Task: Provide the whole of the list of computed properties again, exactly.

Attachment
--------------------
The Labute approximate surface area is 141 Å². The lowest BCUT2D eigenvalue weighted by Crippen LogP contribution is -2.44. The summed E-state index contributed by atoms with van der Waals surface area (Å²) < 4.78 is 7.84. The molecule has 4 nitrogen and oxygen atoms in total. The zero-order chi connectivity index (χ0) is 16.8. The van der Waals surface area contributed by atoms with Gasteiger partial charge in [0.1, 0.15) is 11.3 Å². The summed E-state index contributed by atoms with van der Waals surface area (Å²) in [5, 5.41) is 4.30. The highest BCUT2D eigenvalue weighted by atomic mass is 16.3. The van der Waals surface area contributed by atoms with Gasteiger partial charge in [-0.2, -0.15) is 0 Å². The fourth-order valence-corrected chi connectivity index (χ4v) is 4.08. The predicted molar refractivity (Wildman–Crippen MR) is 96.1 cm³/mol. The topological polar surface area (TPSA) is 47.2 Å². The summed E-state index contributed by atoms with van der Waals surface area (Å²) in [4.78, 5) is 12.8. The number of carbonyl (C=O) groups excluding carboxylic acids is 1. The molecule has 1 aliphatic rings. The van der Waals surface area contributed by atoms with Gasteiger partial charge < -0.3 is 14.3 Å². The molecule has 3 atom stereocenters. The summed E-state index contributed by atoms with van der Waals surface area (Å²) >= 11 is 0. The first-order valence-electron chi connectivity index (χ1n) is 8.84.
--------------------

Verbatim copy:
The Labute approximate surface area is 141 Å². The lowest BCUT2D eigenvalue weighted by Crippen LogP contribution is -2.44. The summed E-state index contributed by atoms with van der Waals surface area (Å²) < 4.78 is 7.84. The molecule has 4 nitrogen and oxygen atoms in total. The zero-order chi connectivity index (χ0) is 16.8. The van der Waals surface area contributed by atoms with Gasteiger partial charge in [0.1, 0.15) is 11.3 Å². The summed E-state index contributed by atoms with van der Waals surface area (Å²) in [5, 5.41) is 4.30. The highest BCUT2D eigenvalue weighted by atomic mass is 16.3. The van der Waals surface area contributed by atoms with Gasteiger partial charge in [-0.2, -0.15) is 0 Å². The fourth-order valence-corrected chi connectivity index (χ4v) is 4.08. The predicted molar refractivity (Wildman–Crippen MR) is 96.1 cm³/mol. The topological polar surface area (TPSA) is 47.2 Å². The summed E-state index contributed by atoms with van der Waals surface area (Å²) in [4.78, 5) is 12.8. The number of carbonyl (C=O) groups excluding carboxylic acids is 1. The molecule has 1 aliphatic rings. The van der Waals surface area contributed by atoms with Gasteiger partial charge < -0.3 is 14.3 Å². The molecule has 3 atom stereocenters. The summed E-state index contributed by atoms with van der Waals surface area (Å²) >= 11 is 0. The first-order valence-electron chi connectivity index (χ1n) is 8.84.